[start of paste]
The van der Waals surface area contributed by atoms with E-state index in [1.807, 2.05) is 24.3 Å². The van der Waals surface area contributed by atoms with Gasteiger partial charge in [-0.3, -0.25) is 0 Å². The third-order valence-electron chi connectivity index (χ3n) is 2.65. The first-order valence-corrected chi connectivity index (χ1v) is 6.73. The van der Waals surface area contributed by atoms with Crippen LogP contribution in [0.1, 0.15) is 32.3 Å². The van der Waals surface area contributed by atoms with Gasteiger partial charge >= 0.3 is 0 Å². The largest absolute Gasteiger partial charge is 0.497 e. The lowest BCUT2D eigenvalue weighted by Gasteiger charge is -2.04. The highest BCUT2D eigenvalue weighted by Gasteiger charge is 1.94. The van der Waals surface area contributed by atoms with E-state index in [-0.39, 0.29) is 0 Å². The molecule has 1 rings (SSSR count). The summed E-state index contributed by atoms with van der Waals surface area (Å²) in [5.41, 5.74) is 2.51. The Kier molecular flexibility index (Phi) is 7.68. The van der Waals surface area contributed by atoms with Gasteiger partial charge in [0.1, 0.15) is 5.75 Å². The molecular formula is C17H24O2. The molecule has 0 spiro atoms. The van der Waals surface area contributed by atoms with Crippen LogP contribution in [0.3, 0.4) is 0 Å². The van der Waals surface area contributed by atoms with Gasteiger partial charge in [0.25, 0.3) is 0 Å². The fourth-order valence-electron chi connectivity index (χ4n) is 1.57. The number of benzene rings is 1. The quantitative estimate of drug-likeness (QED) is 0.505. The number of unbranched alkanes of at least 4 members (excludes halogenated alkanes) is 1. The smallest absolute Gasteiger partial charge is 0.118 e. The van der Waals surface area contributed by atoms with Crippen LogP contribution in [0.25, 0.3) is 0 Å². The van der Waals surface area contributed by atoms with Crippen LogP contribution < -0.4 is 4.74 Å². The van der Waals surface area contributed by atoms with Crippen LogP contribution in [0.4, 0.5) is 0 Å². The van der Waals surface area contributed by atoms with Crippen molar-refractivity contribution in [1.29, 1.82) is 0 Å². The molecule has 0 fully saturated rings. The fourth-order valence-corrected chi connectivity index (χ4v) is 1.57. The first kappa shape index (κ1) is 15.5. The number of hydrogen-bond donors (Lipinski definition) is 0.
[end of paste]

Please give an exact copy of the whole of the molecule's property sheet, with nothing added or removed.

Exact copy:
The van der Waals surface area contributed by atoms with E-state index in [1.807, 2.05) is 24.3 Å². The van der Waals surface area contributed by atoms with Gasteiger partial charge in [-0.3, -0.25) is 0 Å². The third-order valence-electron chi connectivity index (χ3n) is 2.65. The first-order valence-corrected chi connectivity index (χ1v) is 6.73. The van der Waals surface area contributed by atoms with Crippen LogP contribution in [0.1, 0.15) is 32.3 Å². The van der Waals surface area contributed by atoms with Gasteiger partial charge >= 0.3 is 0 Å². The largest absolute Gasteiger partial charge is 0.497 e. The lowest BCUT2D eigenvalue weighted by Gasteiger charge is -2.04. The highest BCUT2D eigenvalue weighted by Gasteiger charge is 1.94. The van der Waals surface area contributed by atoms with E-state index in [-0.39, 0.29) is 0 Å². The molecule has 1 rings (SSSR count). The summed E-state index contributed by atoms with van der Waals surface area (Å²) in [5.41, 5.74) is 2.51. The Kier molecular flexibility index (Phi) is 7.68. The van der Waals surface area contributed by atoms with Gasteiger partial charge in [0.1, 0.15) is 5.75 Å². The molecular formula is C17H24O2. The molecule has 0 spiro atoms. The van der Waals surface area contributed by atoms with Crippen LogP contribution in [0.3, 0.4) is 0 Å². The van der Waals surface area contributed by atoms with Gasteiger partial charge in [0.25, 0.3) is 0 Å². The fourth-order valence-electron chi connectivity index (χ4n) is 1.57. The number of benzene rings is 1. The quantitative estimate of drug-likeness (QED) is 0.505. The number of unbranched alkanes of at least 4 members (excludes halogenated alkanes) is 1. The smallest absolute Gasteiger partial charge is 0.118 e. The van der Waals surface area contributed by atoms with Crippen LogP contribution in [0.25, 0.3) is 0 Å². The van der Waals surface area contributed by atoms with Crippen LogP contribution < -0.4 is 4.74 Å². The van der Waals surface area contributed by atoms with Crippen LogP contribution in [0.4, 0.5) is 0 Å². The van der Waals surface area contributed by atoms with Crippen molar-refractivity contribution in [1.29, 1.82) is 0 Å². The molecule has 0 fully saturated rings. The fourth-order valence-corrected chi connectivity index (χ4v) is 1.57. The first kappa shape index (κ1) is 15.5. The number of hydrogen-bond donors (Lipinski definition) is 0.